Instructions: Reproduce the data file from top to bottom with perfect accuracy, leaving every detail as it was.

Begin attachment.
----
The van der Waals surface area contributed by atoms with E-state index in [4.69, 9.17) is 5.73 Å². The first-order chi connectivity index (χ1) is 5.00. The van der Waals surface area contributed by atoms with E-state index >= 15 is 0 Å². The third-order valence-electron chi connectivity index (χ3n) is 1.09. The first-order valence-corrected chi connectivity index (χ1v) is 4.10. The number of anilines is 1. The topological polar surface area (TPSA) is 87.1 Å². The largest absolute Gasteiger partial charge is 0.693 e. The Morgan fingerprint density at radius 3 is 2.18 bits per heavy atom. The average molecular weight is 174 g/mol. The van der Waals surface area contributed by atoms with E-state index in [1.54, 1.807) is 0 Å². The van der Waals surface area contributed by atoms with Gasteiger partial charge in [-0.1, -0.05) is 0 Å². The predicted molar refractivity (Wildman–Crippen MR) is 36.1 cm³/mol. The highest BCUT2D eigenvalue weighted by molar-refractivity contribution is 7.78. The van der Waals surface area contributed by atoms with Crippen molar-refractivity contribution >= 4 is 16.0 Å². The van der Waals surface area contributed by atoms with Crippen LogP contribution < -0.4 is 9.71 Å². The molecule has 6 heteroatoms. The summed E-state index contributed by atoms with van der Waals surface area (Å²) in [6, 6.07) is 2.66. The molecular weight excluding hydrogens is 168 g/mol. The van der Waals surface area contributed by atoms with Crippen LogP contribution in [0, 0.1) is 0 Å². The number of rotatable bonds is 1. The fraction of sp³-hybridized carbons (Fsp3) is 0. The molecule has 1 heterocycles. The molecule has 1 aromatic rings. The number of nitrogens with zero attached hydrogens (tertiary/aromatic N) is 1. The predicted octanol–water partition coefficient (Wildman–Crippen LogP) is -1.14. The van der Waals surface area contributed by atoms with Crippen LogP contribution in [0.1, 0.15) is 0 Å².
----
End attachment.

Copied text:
The van der Waals surface area contributed by atoms with E-state index in [4.69, 9.17) is 5.73 Å². The first-order chi connectivity index (χ1) is 5.00. The van der Waals surface area contributed by atoms with E-state index >= 15 is 0 Å². The third-order valence-electron chi connectivity index (χ3n) is 1.09. The first-order valence-corrected chi connectivity index (χ1v) is 4.10. The number of anilines is 1. The topological polar surface area (TPSA) is 87.1 Å². The largest absolute Gasteiger partial charge is 0.693 e. The Morgan fingerprint density at radius 3 is 2.18 bits per heavy atom. The average molecular weight is 174 g/mol. The van der Waals surface area contributed by atoms with E-state index in [1.54, 1.807) is 0 Å². The van der Waals surface area contributed by atoms with Gasteiger partial charge in [-0.1, -0.05) is 0 Å². The predicted molar refractivity (Wildman–Crippen MR) is 36.1 cm³/mol. The highest BCUT2D eigenvalue weighted by molar-refractivity contribution is 7.78. The van der Waals surface area contributed by atoms with Crippen molar-refractivity contribution >= 4 is 16.0 Å². The van der Waals surface area contributed by atoms with Crippen LogP contribution < -0.4 is 9.71 Å². The molecule has 6 heteroatoms. The summed E-state index contributed by atoms with van der Waals surface area (Å²) in [6, 6.07) is 2.66. The molecular weight excluding hydrogens is 168 g/mol. The van der Waals surface area contributed by atoms with Crippen LogP contribution in [0, 0.1) is 0 Å². The number of rotatable bonds is 1. The fraction of sp³-hybridized carbons (Fsp3) is 0. The molecule has 1 heterocycles. The molecule has 1 aromatic rings. The number of nitrogens with zero attached hydrogens (tertiary/aromatic N) is 1. The predicted octanol–water partition coefficient (Wildman–Crippen LogP) is -1.14. The van der Waals surface area contributed by atoms with Crippen LogP contribution in [0.1, 0.15) is 0 Å².